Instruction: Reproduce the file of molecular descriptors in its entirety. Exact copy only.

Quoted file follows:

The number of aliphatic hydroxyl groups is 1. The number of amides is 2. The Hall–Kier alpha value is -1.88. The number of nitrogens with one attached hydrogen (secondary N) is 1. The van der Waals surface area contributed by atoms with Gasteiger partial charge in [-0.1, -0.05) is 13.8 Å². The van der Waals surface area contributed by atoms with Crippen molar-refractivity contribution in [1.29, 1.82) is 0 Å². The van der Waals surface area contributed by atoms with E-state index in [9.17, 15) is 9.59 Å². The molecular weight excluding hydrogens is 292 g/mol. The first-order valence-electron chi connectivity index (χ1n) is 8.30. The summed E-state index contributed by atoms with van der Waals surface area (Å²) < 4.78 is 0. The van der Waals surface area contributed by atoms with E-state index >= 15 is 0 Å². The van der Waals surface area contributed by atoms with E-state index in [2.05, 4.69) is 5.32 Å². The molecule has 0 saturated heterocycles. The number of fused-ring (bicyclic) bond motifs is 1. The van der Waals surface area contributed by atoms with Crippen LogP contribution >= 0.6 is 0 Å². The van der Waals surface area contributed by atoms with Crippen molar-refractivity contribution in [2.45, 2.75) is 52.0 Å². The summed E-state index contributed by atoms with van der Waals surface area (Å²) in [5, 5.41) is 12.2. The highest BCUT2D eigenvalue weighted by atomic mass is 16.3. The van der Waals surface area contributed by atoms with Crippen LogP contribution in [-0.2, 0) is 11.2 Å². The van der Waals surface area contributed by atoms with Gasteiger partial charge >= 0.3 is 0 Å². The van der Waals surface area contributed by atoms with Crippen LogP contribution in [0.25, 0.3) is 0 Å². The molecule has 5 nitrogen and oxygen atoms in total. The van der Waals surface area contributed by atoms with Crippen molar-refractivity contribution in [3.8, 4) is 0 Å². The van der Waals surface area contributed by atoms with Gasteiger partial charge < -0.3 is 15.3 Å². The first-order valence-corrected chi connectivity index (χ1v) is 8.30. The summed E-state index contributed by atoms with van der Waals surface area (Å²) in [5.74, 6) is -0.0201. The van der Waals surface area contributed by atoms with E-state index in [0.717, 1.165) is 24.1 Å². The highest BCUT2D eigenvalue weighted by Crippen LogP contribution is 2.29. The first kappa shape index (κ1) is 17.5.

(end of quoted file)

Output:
The number of aliphatic hydroxyl groups is 1. The number of amides is 2. The Hall–Kier alpha value is -1.88. The number of nitrogens with one attached hydrogen (secondary N) is 1. The van der Waals surface area contributed by atoms with Gasteiger partial charge in [-0.1, -0.05) is 13.8 Å². The van der Waals surface area contributed by atoms with Crippen molar-refractivity contribution in [1.29, 1.82) is 0 Å². The van der Waals surface area contributed by atoms with E-state index in [9.17, 15) is 9.59 Å². The molecular weight excluding hydrogens is 292 g/mol. The first-order valence-electron chi connectivity index (χ1n) is 8.30. The summed E-state index contributed by atoms with van der Waals surface area (Å²) < 4.78 is 0. The van der Waals surface area contributed by atoms with E-state index >= 15 is 0 Å². The van der Waals surface area contributed by atoms with E-state index in [2.05, 4.69) is 5.32 Å². The molecule has 0 saturated heterocycles. The number of fused-ring (bicyclic) bond motifs is 1. The van der Waals surface area contributed by atoms with Crippen LogP contribution >= 0.6 is 0 Å². The van der Waals surface area contributed by atoms with Crippen molar-refractivity contribution in [2.45, 2.75) is 52.0 Å². The summed E-state index contributed by atoms with van der Waals surface area (Å²) in [5, 5.41) is 12.2. The highest BCUT2D eigenvalue weighted by atomic mass is 16.3. The van der Waals surface area contributed by atoms with Crippen LogP contribution in [-0.2, 0) is 11.2 Å². The van der Waals surface area contributed by atoms with Gasteiger partial charge >= 0.3 is 0 Å². The van der Waals surface area contributed by atoms with Crippen LogP contribution in [0.25, 0.3) is 0 Å². The molecule has 5 nitrogen and oxygen atoms in total. The van der Waals surface area contributed by atoms with Crippen molar-refractivity contribution in [3.8, 4) is 0 Å². The van der Waals surface area contributed by atoms with Gasteiger partial charge < -0.3 is 15.3 Å². The first-order valence-corrected chi connectivity index (χ1v) is 8.30. The summed E-state index contributed by atoms with van der Waals surface area (Å²) in [5.74, 6) is -0.0201. The van der Waals surface area contributed by atoms with E-state index in [0.717, 1.165) is 24.1 Å². The highest BCUT2D eigenvalue weighted by Crippen LogP contribution is 2.29. The first kappa shape index (κ1) is 17.5.